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12 October, 08:50

According to the law of conservation of matter, what number must be the same on each side of a chemical equation?

1. The number of substances

2. The total number of chemicals symbols

3. The total number of chemical formulas

4. The number of atoms of each element

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Answers (1)
  1. 12 October, 09:26
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    4. The number of atoms of each element

    Explanation:

    Why is 1 wrong?

    The number of substances (i. e. number of mols of substances) do not have to be the same. For instance, 2 mol of water reacts with 1 mol of oxygen to form 2 mol of water. Obviously the numer of substances is not conserved. Thus, it isn't a requirement.

    Why is 2 wrong?

    The number of chemical symbols do not mean anything. They do not tell us anything about the quantity of matter, they only tell us about the elements that are involved in the reaction.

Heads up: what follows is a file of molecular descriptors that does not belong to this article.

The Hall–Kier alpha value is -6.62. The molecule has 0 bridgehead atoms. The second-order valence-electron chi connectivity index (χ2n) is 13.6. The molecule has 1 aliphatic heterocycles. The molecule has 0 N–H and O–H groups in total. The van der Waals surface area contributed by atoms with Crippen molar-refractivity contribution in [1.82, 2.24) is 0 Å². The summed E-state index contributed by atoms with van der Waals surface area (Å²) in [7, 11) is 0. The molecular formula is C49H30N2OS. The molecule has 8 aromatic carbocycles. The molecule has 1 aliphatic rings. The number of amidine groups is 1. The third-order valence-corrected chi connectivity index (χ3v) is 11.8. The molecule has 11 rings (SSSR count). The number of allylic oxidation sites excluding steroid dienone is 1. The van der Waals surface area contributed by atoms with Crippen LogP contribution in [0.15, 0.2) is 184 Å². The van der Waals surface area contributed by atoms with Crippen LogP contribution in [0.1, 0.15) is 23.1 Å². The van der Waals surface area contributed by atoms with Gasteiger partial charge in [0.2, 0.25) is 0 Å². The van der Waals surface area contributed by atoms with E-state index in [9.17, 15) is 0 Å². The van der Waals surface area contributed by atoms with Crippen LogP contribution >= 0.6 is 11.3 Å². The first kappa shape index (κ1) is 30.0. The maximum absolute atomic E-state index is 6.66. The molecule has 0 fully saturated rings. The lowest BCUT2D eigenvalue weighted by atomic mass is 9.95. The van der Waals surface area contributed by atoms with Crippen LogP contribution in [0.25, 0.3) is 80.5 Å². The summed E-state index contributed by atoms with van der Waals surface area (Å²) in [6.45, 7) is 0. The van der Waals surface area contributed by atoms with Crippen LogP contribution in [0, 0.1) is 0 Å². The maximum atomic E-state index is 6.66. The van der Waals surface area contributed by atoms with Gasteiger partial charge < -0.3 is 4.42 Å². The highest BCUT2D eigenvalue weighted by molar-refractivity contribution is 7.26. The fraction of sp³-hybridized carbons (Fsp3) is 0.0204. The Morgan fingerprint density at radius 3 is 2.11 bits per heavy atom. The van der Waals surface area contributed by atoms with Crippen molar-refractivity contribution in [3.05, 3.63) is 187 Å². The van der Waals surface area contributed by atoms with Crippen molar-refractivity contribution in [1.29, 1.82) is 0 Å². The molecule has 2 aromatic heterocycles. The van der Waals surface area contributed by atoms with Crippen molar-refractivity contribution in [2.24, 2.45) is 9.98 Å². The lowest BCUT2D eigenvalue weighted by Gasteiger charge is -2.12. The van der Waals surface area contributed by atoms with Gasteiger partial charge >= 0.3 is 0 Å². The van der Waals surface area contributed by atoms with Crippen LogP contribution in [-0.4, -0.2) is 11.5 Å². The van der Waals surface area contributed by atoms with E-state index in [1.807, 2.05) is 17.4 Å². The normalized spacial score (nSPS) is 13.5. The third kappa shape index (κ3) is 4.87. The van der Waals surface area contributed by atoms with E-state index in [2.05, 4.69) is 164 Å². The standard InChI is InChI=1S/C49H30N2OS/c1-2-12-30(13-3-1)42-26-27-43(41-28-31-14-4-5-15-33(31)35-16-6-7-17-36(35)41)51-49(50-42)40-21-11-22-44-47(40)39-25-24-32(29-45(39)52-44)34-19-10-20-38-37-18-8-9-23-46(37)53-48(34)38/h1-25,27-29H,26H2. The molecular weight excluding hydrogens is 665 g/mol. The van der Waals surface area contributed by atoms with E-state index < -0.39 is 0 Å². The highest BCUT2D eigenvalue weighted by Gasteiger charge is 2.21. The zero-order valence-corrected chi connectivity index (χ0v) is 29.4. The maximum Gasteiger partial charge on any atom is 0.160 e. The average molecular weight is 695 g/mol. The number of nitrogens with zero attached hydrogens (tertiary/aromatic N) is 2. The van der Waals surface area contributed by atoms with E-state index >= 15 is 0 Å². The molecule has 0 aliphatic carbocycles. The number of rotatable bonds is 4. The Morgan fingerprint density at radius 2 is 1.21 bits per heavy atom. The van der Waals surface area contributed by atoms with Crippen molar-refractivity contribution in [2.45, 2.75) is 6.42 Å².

Why is 3 wrong?

    Once again, the number of chemical formulas are meaningless.

    Why is 4 correct?

    The number of atoms are always conserved as atoms cannot be broken or created.

    Possible confusion ...

    The number of atoms are always conserved but the number of molecules may not always be conserved.

    Why? As 2 atoms may be a molecule on the reactant side and 4 atoms may become a molecule on the product size, causing the number of molecules to reduce by half, while the number of atoms remain constant.

    Hope that makes sense!
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